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Re: NetBSD is a Professionals Tool


I for one would be very interessed in learning from your experience.
For I migrated to NetBSD a short while ago, specificaly to make use of
the advertised portability.
Though at the moment, I am still just playing about with the OS and have
not had the spare time to look into using it in embedded applications.

Could you point me in the direction of some good documentation that
could be used as a starting point?
Or even better I you could provide your own documentationi (hint^^).
I would be willing to proof-read and tryout.

My thought was to get my hands on a Raspberry Pi Computer and use that
as a starting platform. (Just need it to be made available)
Unless you can suggest a decent low cost starting platform?
As at 25-35 euros, it would be an ideal system to display NetBSD's



On Fri, Jul 29, 2011 at 12:27:48PM -0700, wrote:
> Hi, I been reading the ongoing conversations regarding NetBSD and its
> place among the various OS's and I'd like to reiterate this point of view.
> What NETBSD is not,
> 1. NetBSD is not a client OS but can be configured for that purpose.  And
> it excels in vertical market applications.
> 2. NetBSD is not an embedded OS but it excels at that task.
> 3. NetBSD is not a server OS but it excels at that task.
> 4. NetBSD is not an RTOS but it acquits itself very well when compared to
> other OS's not specifically designed to be an RTOS.
> 5. NetBSD is not a hobbyists OS but it is very easy to use and setup.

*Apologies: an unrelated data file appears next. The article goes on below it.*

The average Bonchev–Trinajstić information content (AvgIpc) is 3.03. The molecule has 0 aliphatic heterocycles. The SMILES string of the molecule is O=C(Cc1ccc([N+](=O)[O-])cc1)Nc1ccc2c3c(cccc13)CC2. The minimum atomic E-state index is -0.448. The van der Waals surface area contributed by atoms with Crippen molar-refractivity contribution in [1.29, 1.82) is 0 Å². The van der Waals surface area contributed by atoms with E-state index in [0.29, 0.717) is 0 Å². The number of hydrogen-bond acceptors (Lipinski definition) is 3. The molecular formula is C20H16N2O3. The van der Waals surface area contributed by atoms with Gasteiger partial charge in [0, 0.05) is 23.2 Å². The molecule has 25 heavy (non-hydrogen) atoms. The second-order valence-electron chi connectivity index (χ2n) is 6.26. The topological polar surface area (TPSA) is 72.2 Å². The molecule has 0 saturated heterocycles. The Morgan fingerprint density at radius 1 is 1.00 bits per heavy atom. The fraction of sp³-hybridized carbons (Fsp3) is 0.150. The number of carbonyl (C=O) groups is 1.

> What NETBSD is,
> 1. NetBSD is a professional's tool without all of the hype and the crap.
> As a technology contractor I spend my time working on other people's
> problems. Lately I've been doing a lot of eLinux work on custom hardware.
> In the cases where I am required to validate a brand new board (i.e. 1st
> bring-up) I can usually get NetBSD up and running in 3 days or less. My
> clients are more often than not amazed and when they ask me how I did it,
> I just say 'Oh, that's NetBSD running on your board', then they happily go
> away thinking that they can get their eLinux (or whatever) to work on
> their new hardware just as easily.
> Then comes that call that we all get about two weeks later, why isn't my
> eLinux (or whatever) running as well as NetBSD did on my brand new
> hardware? And I say to them 'Well, that's not NetBSD running on your
> board'.
> Perhaps there is a way to accentuate a professionals point of view and
> market NetBSD as such. I mean isn't that what is really happening anyway?
> P.S.
> I'm willing to spend a Saturday, 8 to 12 hours a week to help.

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